by Michael J. Kosares
1. Don’t buy it because you need to make money; buy it because you need to protect the money you already have.
2. Don’t look at price as a barrier; look at it as an incentive.
3. Don’t buy its paper pretenders; buy the real thing in the form of coins and bullion.
4. Don’t fall prey to glitzy TV ads; do your due diligence instead.
5. Don’t allow naysayers to divert your interest; allow yourself the right to protect your interests as you see fit.
Mr. Kosares is the author of The ABCs of Gold Investing – How To Protect and Build Your Wealth with Gold, the widely-read introduction to gold ownership.
Gold-Eagle – by John Ing – 21 December 2016
The dilemma is that US reserves of gold are relatively small to its monetary base, thus a price over $10,000 an ounce would be needed to reintroduce a gold standard (a far cry from $32 an ounce). While the adoption of a gold standard is unthinkable, so was Mr. Trump’s election. While we would not bet on a gold standard returning soon, America’s deficits will not disappear unless they renege or debase the dollar further. If not, America will continue to print money, either for Trumponomics or to stave off default. The fear of widespread currency debasement and the consequential inflation could create the condition for another run. After all, the animal spirits are back. We would bet then that the potential for a golden solution is in sight and that the current gold price is not too far away from a bottom, particularly when so much fear stalks the world. We thus remain bullish on gold believing that it will reach $2,200 an ounce within 18 months.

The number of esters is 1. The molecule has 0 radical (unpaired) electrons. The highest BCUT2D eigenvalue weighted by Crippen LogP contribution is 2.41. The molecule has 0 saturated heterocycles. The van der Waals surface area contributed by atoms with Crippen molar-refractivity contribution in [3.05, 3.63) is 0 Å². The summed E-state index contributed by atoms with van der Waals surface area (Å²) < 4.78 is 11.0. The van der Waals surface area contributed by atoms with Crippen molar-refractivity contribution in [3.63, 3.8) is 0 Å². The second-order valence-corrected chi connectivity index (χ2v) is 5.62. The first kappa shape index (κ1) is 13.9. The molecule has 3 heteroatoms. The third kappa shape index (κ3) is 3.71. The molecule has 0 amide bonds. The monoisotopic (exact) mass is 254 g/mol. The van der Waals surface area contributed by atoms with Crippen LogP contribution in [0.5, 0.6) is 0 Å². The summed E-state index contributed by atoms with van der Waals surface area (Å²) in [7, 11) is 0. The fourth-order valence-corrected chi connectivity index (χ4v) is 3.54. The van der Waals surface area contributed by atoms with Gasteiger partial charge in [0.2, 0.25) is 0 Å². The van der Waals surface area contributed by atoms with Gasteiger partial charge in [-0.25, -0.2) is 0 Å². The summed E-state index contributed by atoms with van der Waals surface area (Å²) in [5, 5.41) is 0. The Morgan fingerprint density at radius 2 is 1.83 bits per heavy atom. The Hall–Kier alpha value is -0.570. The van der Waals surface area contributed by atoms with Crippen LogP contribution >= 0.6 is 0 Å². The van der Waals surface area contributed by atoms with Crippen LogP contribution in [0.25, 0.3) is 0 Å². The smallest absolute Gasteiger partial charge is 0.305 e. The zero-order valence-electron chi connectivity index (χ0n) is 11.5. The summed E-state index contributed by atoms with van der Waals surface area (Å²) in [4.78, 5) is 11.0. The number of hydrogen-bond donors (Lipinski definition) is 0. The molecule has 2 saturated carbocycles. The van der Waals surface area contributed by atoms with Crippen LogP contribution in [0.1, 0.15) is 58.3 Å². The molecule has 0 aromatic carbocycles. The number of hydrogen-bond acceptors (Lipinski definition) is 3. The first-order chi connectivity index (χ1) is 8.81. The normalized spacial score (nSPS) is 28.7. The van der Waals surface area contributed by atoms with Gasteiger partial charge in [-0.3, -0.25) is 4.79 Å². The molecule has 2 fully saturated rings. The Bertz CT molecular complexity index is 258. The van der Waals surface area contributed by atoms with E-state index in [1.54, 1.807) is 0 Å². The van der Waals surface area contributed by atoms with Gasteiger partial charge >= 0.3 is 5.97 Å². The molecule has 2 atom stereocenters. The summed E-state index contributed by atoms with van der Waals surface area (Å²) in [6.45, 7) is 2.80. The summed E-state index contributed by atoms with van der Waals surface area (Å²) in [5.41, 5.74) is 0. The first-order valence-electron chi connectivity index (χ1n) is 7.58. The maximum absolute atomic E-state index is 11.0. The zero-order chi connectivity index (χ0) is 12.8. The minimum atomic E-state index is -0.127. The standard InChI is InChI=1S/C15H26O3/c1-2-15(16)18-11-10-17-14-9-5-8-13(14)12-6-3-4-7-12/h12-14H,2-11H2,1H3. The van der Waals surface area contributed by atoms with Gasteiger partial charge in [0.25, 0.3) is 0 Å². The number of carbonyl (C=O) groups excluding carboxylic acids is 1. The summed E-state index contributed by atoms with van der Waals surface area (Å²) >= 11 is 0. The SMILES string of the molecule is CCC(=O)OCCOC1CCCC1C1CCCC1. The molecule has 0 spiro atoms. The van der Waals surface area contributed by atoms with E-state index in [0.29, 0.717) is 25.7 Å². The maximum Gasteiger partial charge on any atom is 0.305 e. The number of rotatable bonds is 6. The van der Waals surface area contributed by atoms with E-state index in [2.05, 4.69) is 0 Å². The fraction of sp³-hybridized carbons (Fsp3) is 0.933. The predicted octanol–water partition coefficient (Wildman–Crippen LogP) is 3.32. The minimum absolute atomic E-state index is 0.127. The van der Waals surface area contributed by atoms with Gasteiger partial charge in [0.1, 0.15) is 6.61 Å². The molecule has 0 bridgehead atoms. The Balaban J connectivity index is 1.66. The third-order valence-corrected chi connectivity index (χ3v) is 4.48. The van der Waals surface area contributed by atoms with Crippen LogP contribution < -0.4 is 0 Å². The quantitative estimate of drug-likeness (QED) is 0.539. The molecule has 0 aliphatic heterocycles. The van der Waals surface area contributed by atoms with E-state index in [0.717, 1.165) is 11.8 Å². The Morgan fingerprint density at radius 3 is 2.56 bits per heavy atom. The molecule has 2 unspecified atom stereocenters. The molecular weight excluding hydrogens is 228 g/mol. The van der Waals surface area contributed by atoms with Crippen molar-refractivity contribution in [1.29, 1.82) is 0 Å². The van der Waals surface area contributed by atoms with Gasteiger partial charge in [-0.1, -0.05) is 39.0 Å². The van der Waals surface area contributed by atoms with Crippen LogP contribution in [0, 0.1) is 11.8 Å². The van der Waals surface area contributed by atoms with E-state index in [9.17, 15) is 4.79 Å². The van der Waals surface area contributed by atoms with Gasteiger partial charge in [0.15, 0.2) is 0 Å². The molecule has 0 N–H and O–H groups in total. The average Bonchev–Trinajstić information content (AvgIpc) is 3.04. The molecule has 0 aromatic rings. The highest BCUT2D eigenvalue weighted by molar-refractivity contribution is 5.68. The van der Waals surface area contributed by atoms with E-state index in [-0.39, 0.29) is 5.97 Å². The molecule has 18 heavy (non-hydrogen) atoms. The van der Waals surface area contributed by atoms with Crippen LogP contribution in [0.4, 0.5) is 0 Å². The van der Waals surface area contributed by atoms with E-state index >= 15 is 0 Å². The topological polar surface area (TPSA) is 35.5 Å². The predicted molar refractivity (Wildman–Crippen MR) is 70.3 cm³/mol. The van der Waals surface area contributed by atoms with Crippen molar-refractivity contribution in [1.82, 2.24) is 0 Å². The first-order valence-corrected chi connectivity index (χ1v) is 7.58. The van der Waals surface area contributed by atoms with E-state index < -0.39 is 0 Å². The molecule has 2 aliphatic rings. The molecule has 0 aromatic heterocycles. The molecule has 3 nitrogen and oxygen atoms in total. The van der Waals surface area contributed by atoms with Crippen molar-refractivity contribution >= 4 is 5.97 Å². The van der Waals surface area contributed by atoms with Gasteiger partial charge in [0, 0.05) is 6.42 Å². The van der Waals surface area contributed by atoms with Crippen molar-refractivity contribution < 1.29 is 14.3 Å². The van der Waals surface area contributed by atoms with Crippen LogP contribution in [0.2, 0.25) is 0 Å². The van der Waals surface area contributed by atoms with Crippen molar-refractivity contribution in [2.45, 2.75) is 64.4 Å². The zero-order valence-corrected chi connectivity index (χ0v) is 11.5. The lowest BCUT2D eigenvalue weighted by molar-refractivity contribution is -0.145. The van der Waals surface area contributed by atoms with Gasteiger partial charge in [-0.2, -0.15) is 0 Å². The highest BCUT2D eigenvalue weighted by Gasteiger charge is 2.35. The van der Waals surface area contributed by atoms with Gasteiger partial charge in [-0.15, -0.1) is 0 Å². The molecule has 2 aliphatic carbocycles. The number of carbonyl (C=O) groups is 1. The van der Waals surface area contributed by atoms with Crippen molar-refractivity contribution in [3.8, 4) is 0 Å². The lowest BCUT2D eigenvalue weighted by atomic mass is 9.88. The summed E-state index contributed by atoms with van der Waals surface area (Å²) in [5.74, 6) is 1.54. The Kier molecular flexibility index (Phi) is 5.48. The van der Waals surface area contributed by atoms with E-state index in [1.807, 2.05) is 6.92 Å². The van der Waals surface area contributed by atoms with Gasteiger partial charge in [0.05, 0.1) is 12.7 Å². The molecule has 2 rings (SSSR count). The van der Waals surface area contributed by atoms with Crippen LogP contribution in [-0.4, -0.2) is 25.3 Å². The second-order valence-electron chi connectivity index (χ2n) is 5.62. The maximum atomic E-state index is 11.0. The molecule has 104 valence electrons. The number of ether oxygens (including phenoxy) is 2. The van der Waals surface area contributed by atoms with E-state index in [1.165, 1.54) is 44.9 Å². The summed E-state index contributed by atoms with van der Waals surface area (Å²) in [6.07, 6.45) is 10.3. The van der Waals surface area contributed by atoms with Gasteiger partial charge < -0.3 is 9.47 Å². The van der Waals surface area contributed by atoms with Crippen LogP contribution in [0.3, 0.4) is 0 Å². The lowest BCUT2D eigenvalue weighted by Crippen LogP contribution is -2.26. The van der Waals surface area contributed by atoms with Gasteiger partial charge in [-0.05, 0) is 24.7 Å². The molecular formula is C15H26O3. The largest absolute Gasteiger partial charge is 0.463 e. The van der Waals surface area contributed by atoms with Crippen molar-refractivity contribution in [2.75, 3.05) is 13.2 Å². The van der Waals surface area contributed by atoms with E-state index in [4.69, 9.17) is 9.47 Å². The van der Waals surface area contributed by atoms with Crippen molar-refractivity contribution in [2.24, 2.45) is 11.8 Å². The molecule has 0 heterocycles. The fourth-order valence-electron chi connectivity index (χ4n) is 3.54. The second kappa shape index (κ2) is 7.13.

JK Comment: A very comprehensive discussion of the current macroeconomic picture, and what we might really expect under Trump’s presidency…along with a very bullish outlook for gold. A good read….
Fortune – 10 November 2016
“With higher prospects for reflation, we continue to prefer being short bonds rather than long equities, as equity valuations remain elevated and the pick-up in growth has been too tepid so far,” the team wrote. “Also, bonds have not helped to hedge intraday equity drawdowns and broad risk-off; we think their ability to do so will likely continue to be limited compared to previous drawdown cycles. As a result, we continue to like gold as a hedge in the portfolio context; it has hedged risk well today, being up more than 5% at one point.”
JK Comment: Current moves in gold appear to reflect a superficial read on market expectations, failing to factor in the long term inflation implications of expected policies. Per MK’s post below, this may very well prove to be a situation where ‘cooler heads prevail’.